'Media Planning & Buying' Category

Farewell Q&A with NY Times Ad Columnist Stuart Elliott (Part 2): What I Saw at the Revolution

Posted by Rick Mathieson on February 17th, 2015 at 10:03 am

Content marketing may get a lot of buzz these days - but it's as old as advertising itself.
In part two of my conversation with longtime New York Times advertising columnist Stuart Elliott, we continue to talk about how social media has paradoxically fueled growth in television viewership - especially for events like the Super Bowl.
But as part of this wide-ranging farewell Q&A with Elliott - who retired in December after nearly 25 years of covering advertising for the Times - we get into sponsorship advertising, as well as so-called content and video marketing.
Surprise: None of this is future-forward at all. Indeed, it's a return to the golden age of advertising. But while it sideswipes the problem of ad-skipping technologies and an ever-expanding universe of digital distractions, it comes with some considerable challenges of its own.
Photo: New York Times
Click Here to Download: Q&A WITH STUART ELLIOTT: WHAT I SAW AT THE REVOLUTION (PT 2) - THE RISE (& RISKS) OF CONTENT MARKETING
(Approx: 5:40)

Farewell Q&A with New York Times Ad Columnist Stuart Elliott (Part 1): What I Saw at the Revolution

Posted by Rick Mathieson on February 5th, 2015 at 1:08 pm

The advertising world released a collective gasp when news hit that Stuart Elliott - the longtime advertising columnist for the New York Times - was accepting a buy-out package and would retire.
After nearly 25 years of covering advertising for the Times, not to mention stints at USA Today and Ad Age before that, Stuart and his column had become must-read for puissant, timely insights on Mad Ave.
And what a quarter century it was. From the early 1990s to today, the ad industry went from analog everything to digital domination; from "Married with Children" to "Modern Family;" and from bigger-is-better, to small is the new black.
"Who could or would have thought in the early ’90s that 20-odd years later the hegemony of television, for decades the most powerful ad medium, would be under siege, or at least, in question" Stuart wrote in his final column December 18.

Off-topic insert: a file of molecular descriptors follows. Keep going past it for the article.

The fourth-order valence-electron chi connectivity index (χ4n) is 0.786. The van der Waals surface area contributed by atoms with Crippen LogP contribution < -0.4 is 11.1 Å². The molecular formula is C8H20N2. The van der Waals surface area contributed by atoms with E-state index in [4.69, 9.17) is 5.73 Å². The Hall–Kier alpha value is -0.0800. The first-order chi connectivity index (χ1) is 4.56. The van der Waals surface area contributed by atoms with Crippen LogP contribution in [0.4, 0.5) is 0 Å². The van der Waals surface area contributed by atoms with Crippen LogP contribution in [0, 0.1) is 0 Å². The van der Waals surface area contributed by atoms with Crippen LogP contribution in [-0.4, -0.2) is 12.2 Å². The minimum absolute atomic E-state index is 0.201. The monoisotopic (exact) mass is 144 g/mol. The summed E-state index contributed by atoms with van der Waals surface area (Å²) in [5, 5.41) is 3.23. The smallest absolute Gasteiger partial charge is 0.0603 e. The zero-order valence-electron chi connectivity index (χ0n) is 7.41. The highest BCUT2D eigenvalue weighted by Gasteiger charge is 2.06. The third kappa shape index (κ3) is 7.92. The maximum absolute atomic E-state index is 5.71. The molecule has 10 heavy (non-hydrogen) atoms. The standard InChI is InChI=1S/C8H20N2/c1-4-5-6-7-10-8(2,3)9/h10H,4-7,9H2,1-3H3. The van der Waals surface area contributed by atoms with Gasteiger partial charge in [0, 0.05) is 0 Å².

"Ratings data, the currency of television, is growing problematic because viewership is more difficult to measure when people use mobile devices instead of TV sets; or watch shows online, as streaming video or as video-on-demand. And it is easier than ever for viewers to ignore or avoid traditional commercials; popular streaming services like Netflix are... Read more

Google’s Panda Update: Why Great Content Matters

Posted by Gordon Plutsky on January 13th, 2015 at 1:08 pm

One of the primary purposes of content marketing is to generate qualified inbound, organic traffic from search engines. It’s the most basic element of a content marketing plan and what drives many marketers to become brand publishers. This task has gotten a bit more complex as Google continues to refine and update its Panda algorithm.  The purposes of these updates are to improve the user experience and search results for the consumer.
It is important to remember Google’s motivation in refining the process of which sites rise to the top of the rankings.  They make their considerable fortune from search engine ads (Adwords) and that depends on having customers searching hundreds of millions of times per year. If consumers were not getting quality search results they would go elsewhere and Google would lose their traffic.  Bottom line – Google’s allegiance is to the customer, not to companies like yours trying to rise up the search rankings for unpaid organic traffic.
The purpose of Panda is to encourage site owners to provide quality content and user experience to customers that help them make more informed buying decisions.  Panda rewards high quality content and punishes “light” and duplicate content.  Duplicate content is an issue for many SMBs who... Read more

2015 Marketing Predictions You Can Set Your Digital Watch By

Posted by Kent Lewis on December 19th, 2014 at 12:12 pm

However improbably, December has already arrived, and with it, the traditional impulse to take stock of the year drawing to a close and try to imagine what we’ll be getting ourselves into with the next one. Digital marketing is particularly rich soil for this treatment both because of the blinding pace at which the underlying technologies evolve, and the fact that most of us in the field are more than a little inclined toward the sentimental. Accordingly, we at Anvil enjoy making a formal exercise every year out of having this conversation, and it’s time to have it again, so take a break from wrapping presents and meet me over at the crystal ball.

Programmatic Isn’t Just for Direct Response

Posted by Bill Guild on December 9th, 2014 at 8:41 am

Whether the objective of a digital advertising campaign is to elicit an emotional experience or an action from the consumer, the real benefit of programmatic holds true for both: taking an ad’s message and bringing it to the eyes of an interested consumer, in a place and time that is appropriate for the messaging.